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Signs of Co-Occurring Disorders in a Loved One

girl showing common signs of co-occurring disorders

You’ve heard the old saying, “when it rains it pours?” Unfortunately, this often is the case with mental health concerns. 

Nearly a third of people with mental health disorders and almost half of those with severe mental illness also suffer from addiction, giving them co-occurring disorders.

If you are one of those people, getting healthy means treating the mental health disorder and the addiction.

Defining Co-Occurring Disorders

A co-occurring disorder (also known as comorbidity, dual disorders, or dual diagnosis) is the term used when you have both a mental health issue and an addiction. More than nine million people in the United States have co-occurring disorders, which appear simultaneously or just overlap. 

Co-occurring disorders can present themselves at any age but often develop during the transition into adulthood (ages 18-25) when mental health issues typically appear for the first time.

Co-occurring disorders include a combination of two or more substance use disorders and mental health disorders, according to the American Psychiatric Association’s (APA) Diagnostic and Statistical Manual of Mental Disorders (DSM-5). 

Common mental disorders with dual diagnosis are:

  • Anxiety, depression, bipolar, or other mood disorders (affect one in 10 adults each year)
  • Schizophrenia
  • Personality disorders
  • Conduct disorders,
  • Eating disorders (affect 30 million Americans in their lifetimes)
  • Post-traumatic stress disorder
  • Attention deficit hyperactivity disorder

People treated for these disorders often also misuse alcohol, tobacco, and/or drugs, either prescription or otherwise. About 8% of the population age 12 or older are diagnosed with a substance use disorder each year. Substance abuse can happen to anyone, but the median age of diagnosis is 20 and men are twice as likely to experience this type of addiction. The more severe the mental illness is, the more likely you are to have a substance abuse disorder.

When you have more than one disorder, you need treatment for the causes of all of them to get well. The disorders often exacerbate each other. If one disorder is treated, but others are not, you will continue to have problems with the untreated issues.

Two women talk. One sits on a couch with textured hair and a white shirt looking at the other whose back is to the camera

Symptoms of Co-Occurring Disorders

It can be difficult to diagnose co-occurring disorders because the symptoms of mental health issues and addiction overlap. A mental health professional can most easily diagnose dual disorders in person and when you aren’t using any substances. 

Some general symptoms of mental illness include:

  • Changes in Basic Functioning. Major changes in eating or sleeping habits, either eating and/or sleeping too much (i.e., you can’t seem to get out of bed) or not enough (binge eating, for example).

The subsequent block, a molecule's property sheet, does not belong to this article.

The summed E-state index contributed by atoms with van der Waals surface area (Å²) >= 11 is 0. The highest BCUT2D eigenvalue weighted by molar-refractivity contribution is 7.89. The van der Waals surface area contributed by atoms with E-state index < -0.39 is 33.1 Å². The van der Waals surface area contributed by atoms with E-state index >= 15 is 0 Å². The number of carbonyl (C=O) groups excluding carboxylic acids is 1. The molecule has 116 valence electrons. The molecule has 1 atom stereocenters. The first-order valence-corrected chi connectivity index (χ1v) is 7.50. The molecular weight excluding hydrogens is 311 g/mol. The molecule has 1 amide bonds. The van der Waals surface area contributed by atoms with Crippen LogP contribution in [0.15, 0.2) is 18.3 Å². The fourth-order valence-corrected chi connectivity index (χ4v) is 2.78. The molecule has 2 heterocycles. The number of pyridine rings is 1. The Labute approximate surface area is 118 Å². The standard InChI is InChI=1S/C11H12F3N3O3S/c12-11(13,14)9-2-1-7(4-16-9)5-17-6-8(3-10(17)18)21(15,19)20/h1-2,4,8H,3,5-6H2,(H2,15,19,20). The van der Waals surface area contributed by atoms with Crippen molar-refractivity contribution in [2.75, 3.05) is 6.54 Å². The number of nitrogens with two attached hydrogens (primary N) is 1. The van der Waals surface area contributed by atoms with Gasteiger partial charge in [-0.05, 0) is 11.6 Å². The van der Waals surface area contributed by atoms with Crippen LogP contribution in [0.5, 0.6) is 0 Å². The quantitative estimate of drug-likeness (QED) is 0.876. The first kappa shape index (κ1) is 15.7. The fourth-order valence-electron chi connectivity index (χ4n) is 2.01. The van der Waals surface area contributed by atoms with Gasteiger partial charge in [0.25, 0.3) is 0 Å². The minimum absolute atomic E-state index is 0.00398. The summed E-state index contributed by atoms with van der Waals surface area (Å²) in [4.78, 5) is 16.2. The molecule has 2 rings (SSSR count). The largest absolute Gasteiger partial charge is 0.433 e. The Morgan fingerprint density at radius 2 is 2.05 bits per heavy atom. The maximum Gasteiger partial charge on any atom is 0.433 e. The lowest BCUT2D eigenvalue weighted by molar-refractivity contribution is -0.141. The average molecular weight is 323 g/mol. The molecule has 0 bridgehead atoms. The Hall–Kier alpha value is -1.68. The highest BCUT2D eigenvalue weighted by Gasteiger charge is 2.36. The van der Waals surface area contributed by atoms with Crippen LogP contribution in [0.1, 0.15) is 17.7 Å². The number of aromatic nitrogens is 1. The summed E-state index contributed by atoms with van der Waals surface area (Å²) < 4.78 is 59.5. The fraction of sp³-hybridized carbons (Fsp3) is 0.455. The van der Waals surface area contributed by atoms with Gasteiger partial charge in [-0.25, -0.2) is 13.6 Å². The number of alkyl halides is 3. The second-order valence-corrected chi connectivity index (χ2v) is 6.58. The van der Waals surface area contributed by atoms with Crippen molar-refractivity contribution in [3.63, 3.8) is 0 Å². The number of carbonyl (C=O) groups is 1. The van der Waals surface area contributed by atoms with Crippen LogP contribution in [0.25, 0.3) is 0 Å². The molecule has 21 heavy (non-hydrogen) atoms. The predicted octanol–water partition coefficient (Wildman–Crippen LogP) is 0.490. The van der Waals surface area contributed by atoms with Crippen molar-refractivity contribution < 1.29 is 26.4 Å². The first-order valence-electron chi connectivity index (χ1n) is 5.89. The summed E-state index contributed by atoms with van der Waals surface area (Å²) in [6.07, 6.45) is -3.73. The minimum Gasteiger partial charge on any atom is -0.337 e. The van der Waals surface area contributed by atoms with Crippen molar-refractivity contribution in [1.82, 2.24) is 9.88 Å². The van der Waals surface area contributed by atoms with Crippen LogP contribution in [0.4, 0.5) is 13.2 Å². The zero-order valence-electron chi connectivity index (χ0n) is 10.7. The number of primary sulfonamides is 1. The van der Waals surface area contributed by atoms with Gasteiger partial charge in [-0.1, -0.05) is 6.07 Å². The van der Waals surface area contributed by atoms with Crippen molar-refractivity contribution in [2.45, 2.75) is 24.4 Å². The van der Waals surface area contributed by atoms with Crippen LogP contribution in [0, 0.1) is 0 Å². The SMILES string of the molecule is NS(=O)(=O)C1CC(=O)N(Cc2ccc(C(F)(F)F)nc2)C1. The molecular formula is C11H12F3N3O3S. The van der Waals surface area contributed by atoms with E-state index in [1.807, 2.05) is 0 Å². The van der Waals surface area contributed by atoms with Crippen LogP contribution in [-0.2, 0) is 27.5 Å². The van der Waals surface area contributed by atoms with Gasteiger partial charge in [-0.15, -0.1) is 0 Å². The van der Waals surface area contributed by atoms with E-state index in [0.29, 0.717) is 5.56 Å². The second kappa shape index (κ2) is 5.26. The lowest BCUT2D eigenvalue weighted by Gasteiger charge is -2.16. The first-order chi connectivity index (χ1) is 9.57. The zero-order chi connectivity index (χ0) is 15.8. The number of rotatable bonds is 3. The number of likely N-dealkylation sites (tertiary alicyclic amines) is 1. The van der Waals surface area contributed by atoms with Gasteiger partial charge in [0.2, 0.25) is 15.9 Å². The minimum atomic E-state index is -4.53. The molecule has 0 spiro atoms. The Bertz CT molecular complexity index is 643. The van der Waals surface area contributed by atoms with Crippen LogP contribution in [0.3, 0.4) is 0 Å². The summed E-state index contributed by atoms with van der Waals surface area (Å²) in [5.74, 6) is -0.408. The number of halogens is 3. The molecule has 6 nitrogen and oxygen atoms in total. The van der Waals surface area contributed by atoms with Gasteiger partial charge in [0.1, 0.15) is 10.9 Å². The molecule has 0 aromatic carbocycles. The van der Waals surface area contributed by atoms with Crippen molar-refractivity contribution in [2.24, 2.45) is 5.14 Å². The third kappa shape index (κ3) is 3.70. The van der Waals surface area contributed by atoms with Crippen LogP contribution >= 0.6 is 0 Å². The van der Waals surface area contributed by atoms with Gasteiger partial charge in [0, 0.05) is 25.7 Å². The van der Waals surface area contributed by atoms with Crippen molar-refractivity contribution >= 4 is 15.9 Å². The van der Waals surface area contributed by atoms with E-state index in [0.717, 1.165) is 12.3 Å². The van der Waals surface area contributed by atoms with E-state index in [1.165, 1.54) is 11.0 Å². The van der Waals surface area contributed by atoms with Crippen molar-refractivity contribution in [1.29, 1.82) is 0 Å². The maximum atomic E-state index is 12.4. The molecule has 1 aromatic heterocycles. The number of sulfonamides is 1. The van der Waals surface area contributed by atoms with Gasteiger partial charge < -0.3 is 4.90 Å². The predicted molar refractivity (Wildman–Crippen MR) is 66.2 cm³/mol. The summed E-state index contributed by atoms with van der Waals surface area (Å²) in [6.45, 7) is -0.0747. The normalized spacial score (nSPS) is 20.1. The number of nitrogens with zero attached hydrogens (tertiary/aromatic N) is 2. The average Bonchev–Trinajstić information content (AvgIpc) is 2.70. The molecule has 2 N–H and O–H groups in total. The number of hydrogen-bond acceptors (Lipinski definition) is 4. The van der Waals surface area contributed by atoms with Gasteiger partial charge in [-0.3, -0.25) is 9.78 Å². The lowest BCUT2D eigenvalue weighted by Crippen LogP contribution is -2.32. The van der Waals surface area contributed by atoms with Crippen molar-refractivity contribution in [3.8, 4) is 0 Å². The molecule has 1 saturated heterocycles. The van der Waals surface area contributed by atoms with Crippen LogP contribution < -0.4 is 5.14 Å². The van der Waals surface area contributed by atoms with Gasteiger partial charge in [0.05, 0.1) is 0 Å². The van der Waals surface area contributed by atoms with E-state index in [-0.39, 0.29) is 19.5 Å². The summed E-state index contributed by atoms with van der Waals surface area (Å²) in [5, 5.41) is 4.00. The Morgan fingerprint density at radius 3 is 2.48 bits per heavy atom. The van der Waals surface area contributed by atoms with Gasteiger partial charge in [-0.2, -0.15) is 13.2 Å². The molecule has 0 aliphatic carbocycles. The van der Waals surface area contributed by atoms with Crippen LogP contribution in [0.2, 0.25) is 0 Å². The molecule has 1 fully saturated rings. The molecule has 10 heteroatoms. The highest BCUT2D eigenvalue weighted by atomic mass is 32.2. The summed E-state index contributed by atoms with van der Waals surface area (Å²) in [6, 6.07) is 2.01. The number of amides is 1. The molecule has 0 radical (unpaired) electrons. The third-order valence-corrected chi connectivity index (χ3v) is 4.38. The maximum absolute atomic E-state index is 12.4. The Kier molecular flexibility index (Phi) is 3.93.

• Lack of Interest. No longer finding interest in hobbies or activities that once were important and brought you joy. 
  • Mood Swings. You experience extreme emotional highs and/or lows, often within a short timeframe. Or you feel afraid without a legitimate cause. You are increasingly irritable and just can’t seem to get along with others or pull out of your “bad mood.” Or maybe you just feel like you’re in a fog and can’t focus or think clearly.
  • No Self-Awareness. Sometimes those with mental illness can’t see changes in their behavior that are clear to others. You may even become angry or aggressively deny these changes when others point them out to you.
  • Withdrawal. You isolate yourself from friends or family. This may occur after they mention changes in your personality or behavior, although that’s not always the case.
  • Physical Changes. You may have an increased or decreased libido. You also may just physically not feel well, even though you have no reason not to. Possibly you stopped performing personal hygiene routines like brushing your teeth or showering regularly.
  • Behavioral Changes. You may start participating in risky behaviors that are out of character for you, like substance abuse. You also could experience hallucinations, paranoia, or delusions, or consider suicide.

Substance use symptoms depend somewhat on the substance used. 

Here are some general substance use disorder symptoms:

  • Inability to Quit. You can’t stop using the substance, even though you’ve tried. You may even have tried to quit because it’s worsening your other symptoms. When you try, you experience withdrawal symptoms like sweating, vomiting, muscle aches, and/or restlessness.
  • Difficulty Functioning. You feel like you can’t function or cope with your regular life without the substance. As an alternative, you can’t complete regular tasks because of your substance use. You also may be in danger of disciplinary action because of tardies or absenteeism from school or work.
  • Withdrawal. You isolate yourself from friends or family or spend time with different types of people. In other words, you spend time with people who support your substance use and avoid those who don’t. 
  • Risky Behavior. You participate in risky behaviors that are out of character for you, like driving under the influence. You may even get into legal trouble or be arrested because of these behaviors, but you still can’t stop.